3
public class Test {
    public static void main(String[] args) {
        int number1 = 4;
        int number2 = 5;
        System.out.println( number1 + "Score:" + (number1 + number2) + number1 );
    }
}

The output of the above is:

4Score: 94

Why is this? If there is no "score" in there, I understand the result from it, but this I don't know why. number1 and Score: outputs individually first, so then why is it effecting the result to be 94?

1
  • 2
    +1 Valid question, all the info is there. Why do people downvote this? Nov 19 '13 at 8:13
7

You have:

public static void main(String[] args) {
    int number1 = 4;
    int number2 = 5;
    System.out.println( number1 + "Score:" + (number1 + number2) + number1);
}

This is outputting exactly what you told it to output, essentially:

"4" + "Score:" + "9" + "4"

The + operator when used with a string will convert the non-String operands to strings and concatenate the strings together. When + is used with all numeric operands, it is an arithmetic + and just adds the values together.

By putting (number1 + number2) in parentheses, you cause that to be evaluated first, and since both operands are integers, it behaves as an arithmetic + thats adds those two numbers together (producing 9). That result is then converted to a string and concatenated to everything else. It's essentially a shortcut for:

int number1 = 4;
int number2 = 5;
System.out.println( Integer.toString(number1) + 
                    "Score:" + 
                    Integer.toString(number1 + number2) + 
                    Integer.toString(number1) );

If you remove "Score:", then all of the operands are integers, and so all of the + operators are arithmetic addition, and it just sums all the numbers -- i.e. a shortcut for:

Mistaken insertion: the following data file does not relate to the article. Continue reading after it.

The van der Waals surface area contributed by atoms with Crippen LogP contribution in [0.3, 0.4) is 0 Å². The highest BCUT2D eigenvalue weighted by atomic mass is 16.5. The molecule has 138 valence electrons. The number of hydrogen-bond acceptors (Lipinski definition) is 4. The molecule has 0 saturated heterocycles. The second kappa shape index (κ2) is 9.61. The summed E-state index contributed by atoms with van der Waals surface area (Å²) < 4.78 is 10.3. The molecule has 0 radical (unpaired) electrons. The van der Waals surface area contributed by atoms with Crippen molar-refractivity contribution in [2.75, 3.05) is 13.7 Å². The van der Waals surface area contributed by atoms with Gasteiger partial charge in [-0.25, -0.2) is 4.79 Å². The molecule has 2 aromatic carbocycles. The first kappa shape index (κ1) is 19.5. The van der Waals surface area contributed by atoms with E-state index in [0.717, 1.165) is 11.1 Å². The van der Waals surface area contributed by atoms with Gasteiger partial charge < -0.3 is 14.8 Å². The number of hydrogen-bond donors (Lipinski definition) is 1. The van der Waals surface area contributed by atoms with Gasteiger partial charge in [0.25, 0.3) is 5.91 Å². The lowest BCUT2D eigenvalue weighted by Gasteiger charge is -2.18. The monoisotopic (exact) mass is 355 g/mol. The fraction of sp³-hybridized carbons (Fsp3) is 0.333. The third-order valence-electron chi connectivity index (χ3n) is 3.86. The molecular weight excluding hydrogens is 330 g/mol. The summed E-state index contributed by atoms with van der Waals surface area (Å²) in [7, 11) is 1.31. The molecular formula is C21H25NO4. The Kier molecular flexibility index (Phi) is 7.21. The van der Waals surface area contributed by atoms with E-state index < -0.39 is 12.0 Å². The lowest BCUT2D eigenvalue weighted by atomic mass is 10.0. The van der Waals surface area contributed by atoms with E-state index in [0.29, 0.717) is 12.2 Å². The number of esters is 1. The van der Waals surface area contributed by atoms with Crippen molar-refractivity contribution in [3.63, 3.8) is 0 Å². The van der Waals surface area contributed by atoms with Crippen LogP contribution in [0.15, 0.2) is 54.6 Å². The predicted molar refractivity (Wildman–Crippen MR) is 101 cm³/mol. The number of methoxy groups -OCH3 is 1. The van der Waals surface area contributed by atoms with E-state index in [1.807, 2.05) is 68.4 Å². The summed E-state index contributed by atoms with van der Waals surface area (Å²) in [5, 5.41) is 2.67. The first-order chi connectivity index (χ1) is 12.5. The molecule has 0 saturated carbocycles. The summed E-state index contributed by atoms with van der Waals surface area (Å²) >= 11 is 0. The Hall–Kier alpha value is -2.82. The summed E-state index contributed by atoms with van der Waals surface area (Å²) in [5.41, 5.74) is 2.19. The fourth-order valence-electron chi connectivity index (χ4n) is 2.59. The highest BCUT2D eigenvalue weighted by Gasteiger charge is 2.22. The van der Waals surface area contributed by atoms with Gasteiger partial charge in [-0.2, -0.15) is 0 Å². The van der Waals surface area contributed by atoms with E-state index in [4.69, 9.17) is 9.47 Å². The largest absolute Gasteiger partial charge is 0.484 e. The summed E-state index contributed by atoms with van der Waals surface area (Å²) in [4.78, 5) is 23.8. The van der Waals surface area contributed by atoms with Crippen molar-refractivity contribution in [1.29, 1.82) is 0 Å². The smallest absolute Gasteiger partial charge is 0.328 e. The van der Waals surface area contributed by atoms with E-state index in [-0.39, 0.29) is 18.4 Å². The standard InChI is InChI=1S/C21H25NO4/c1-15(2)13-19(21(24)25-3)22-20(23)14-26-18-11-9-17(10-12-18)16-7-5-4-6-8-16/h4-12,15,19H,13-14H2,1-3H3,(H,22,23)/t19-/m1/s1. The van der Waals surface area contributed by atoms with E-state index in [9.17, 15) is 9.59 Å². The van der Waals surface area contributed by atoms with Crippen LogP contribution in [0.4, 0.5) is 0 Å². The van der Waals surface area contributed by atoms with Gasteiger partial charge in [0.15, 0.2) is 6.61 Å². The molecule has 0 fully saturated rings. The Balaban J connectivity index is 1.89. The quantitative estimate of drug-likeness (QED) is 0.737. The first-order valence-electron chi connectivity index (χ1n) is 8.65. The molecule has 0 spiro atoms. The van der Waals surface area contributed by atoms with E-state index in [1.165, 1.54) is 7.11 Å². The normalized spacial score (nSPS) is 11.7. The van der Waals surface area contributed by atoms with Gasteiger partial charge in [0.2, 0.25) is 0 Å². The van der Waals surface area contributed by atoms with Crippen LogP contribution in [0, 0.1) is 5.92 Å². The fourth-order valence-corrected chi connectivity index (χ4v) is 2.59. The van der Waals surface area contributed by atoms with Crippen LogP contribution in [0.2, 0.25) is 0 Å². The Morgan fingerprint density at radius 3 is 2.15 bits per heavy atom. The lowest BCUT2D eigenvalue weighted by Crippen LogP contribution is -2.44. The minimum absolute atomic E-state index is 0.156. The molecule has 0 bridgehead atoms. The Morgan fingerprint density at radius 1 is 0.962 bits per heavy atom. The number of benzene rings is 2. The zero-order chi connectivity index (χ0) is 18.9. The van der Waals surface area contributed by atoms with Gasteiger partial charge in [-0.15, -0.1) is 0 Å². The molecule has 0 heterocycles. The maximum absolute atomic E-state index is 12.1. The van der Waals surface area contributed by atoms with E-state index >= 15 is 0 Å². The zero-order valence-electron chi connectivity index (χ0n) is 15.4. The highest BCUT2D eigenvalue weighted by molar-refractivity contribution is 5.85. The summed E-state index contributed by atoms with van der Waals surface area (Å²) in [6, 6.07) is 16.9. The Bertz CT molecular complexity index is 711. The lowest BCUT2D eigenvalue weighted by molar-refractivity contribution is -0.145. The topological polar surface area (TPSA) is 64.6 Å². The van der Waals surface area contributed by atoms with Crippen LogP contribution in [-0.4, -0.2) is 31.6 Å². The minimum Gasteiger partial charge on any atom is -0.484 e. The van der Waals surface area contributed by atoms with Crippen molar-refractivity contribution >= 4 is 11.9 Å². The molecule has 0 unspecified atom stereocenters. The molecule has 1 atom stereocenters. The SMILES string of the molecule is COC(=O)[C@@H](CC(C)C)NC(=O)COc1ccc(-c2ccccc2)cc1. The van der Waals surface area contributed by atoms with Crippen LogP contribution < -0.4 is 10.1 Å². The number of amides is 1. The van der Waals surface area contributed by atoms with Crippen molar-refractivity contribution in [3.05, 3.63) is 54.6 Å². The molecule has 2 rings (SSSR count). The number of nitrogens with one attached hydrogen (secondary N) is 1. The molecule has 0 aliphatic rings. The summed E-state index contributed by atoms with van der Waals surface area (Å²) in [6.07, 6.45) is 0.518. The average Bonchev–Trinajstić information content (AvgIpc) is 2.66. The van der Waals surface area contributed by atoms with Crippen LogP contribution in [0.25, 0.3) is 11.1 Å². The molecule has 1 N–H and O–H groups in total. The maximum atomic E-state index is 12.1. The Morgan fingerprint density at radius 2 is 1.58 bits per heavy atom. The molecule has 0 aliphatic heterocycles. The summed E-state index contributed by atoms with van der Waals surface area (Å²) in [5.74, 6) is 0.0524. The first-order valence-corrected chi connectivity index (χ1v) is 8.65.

System.out.println( Integer.toString(number1 + (number1 + number2) + number1) );

If you want more technical details of the + operator as related to strings vs. numbers, see Section 15.18 of the JLS (15.18.1 describes behavior for strings, 15.18.2 describes behavior for numeric types).


As an aside, the + operator is always left-associative no matter what types the operands are (described in 15.18.1). So the result of the following may surprise you:

System.out.println(1 + 2 + "string" + 1 + 2);

Spoiler (mouse over):

3string12

See http://ideone.com/P11aMI for some more working examples.

1
  • Thank you for your explanation :) Nov 19 '13 at 8:51
5

It's to do with operator precedence and the overloading of the + operator. If both sides are numbers, then the + operator performs addition:

number1 + number2

results in 9, which is evaluated first (as it's in brackets).

Then as the rest of it has the same precedence, it is overloaded to string concatenation, in left to right order. If one or all of the arguments to the operator are not numbers, they will all be implicitly converted into strings. We start off with:

4 + "Score:" + (4 + 5) + 4

As the brackets are evaluated first, we then get this:

4 + "Score:" + 9 + 4

Which becomes

"4Score:" + 9 + 4

Then

"4Score:9" + 4

And your final result will be

"4Score:94"

just as you got.

0
1

the subterm number1 + number2 is treated as an integer. So the sum could be calculated: 9. Using it as a string parameter results in an automatic cast to String, therefore the concatenation of strings is used: number1 + "Score:" + "9" + number1

0
System.out.println( number1 + "Score:" + (number1 + number2) + number1))

This prints out the following values (the one in the bracket results in an arithmetic sum :

4 + "Score:" + (4+5) + 4 

which is

4Score:94
0
System.out.println( number1 + "Score:" + (number1 + number2) + number1));

it will be step by step as

1) System.out.println( 4 + "Score:" + 9 + 4));
2) System.out.println( "4Score:" + 9 + 4));
3) System.out.println( "4Score:9" + 4)); 

Then it shows output as

"4Score:94"

Your Answer

By clicking “Post Your Answer”, you agree to our terms of service, privacy policy and cookie policy

Not the answer you're looking for? Browse other questions tagged or ask your own question.